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Old 07-01-2013, 10:23 AM
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bturner2 bturner2 is offline
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Quote:
Originally Posted by d2jp View Post
Not sure if you have a powerslot, but I can't get close to coming up on a Radar Theory (a very forgiving ski) with WOT start on mine. A slow steady pull until my hips are clear and then progressivle more throttle to get the ski on plane works for me, and everyone I've taught.
Same for me. Two fixed boots just adds too much drag coming up to go wide open. I've found that the actual way you start makes a difference too and there seems to be two schools.

One way I experienced is the "drag the skier" until they call hit it then use progressive power. This can sometimes leave the skier off balance at the start and cause a mis-start. I've found lighter skiers trend not to do well with this start for some reason. I'm getting used to this one as this is the technique the group I'm now skiing with uses.

The other is to get the rope tight but not drag the skier. I get the rope tight but will try not to actually pull the skier and instead just put the boat in and out of gear just enough to keep lined up. The pull is progressive but no dragging evolved. Most women I've pulled prefer this method. They are typically much lighter and pop out of the water easier. This method also seems to let new skiers get stable before the actual pull.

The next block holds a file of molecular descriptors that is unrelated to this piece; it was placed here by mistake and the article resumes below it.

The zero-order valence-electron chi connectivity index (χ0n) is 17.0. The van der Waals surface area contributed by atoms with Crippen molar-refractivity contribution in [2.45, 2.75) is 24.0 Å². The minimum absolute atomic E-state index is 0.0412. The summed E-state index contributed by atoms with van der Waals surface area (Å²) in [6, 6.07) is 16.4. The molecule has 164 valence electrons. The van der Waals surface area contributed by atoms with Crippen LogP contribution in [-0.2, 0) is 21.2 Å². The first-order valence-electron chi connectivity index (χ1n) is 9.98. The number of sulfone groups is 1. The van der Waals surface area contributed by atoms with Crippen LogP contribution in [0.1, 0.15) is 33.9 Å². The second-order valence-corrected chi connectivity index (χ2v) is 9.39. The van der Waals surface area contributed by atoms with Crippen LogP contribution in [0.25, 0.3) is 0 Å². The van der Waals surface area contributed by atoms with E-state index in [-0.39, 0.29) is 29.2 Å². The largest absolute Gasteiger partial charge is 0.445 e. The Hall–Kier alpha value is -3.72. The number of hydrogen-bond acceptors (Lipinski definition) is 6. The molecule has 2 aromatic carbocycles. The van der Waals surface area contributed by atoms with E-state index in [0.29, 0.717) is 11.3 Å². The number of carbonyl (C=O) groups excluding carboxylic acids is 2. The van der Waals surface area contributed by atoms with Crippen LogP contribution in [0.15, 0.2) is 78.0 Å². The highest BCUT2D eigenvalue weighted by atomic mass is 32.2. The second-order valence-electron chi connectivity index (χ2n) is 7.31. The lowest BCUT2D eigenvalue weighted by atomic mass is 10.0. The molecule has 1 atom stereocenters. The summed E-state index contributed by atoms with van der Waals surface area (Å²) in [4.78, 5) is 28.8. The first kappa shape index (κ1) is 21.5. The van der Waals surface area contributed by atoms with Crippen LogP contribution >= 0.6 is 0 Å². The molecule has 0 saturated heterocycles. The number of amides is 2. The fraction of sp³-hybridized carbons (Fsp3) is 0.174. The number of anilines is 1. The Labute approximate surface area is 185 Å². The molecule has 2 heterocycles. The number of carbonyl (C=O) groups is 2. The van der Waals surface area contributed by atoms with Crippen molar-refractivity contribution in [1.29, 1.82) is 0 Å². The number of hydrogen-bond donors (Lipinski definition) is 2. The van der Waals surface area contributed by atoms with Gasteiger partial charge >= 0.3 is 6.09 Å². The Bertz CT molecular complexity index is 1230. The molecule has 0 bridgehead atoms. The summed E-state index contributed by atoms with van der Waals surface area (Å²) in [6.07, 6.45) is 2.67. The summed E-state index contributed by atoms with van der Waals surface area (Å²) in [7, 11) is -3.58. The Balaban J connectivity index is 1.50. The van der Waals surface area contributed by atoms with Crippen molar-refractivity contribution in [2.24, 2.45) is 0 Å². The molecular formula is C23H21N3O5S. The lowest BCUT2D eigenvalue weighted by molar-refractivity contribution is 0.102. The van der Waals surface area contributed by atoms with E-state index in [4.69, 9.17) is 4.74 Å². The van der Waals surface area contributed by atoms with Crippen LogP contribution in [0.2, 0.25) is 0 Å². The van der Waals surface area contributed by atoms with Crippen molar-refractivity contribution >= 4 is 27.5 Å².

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Old 07-01-2013, 10:29 AM
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Miss Rita Miss Rita is offline
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I advance the throttle over about two seconds with experienced skiers, 3-4 seconds with others. When they yell "hit it" (or whatever) I count "thousand one, thousand two" before the throttle is wide open. Provides for a nice progressive pull, no surprises.
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Old 07-01-2013, 12:47 PM
bkblaida bkblaida is offline
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The first time we went to Coble ski school my daughter (12 years old) had never been able to get up on one ski. April Coble watched her try 3 times and took her over to a wakeboard boat and attached the rope to the top of the tower. My daughter popped right out. From that time on whenever I am teaching someone to get up on 1 ski I use a tower or a fly-high pole. It pulls the skier up on top of the water verses dragging them up to plane.
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Old 07-01-2013, 01:09 PM
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mikeg205 mikeg205 is offline
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don't forget the deep V rope - got people up on first try....

http://www.overtons.com/modperl/prod...i-Rope&i=44426

I would sell mine - but shipping would cost more than rope...lol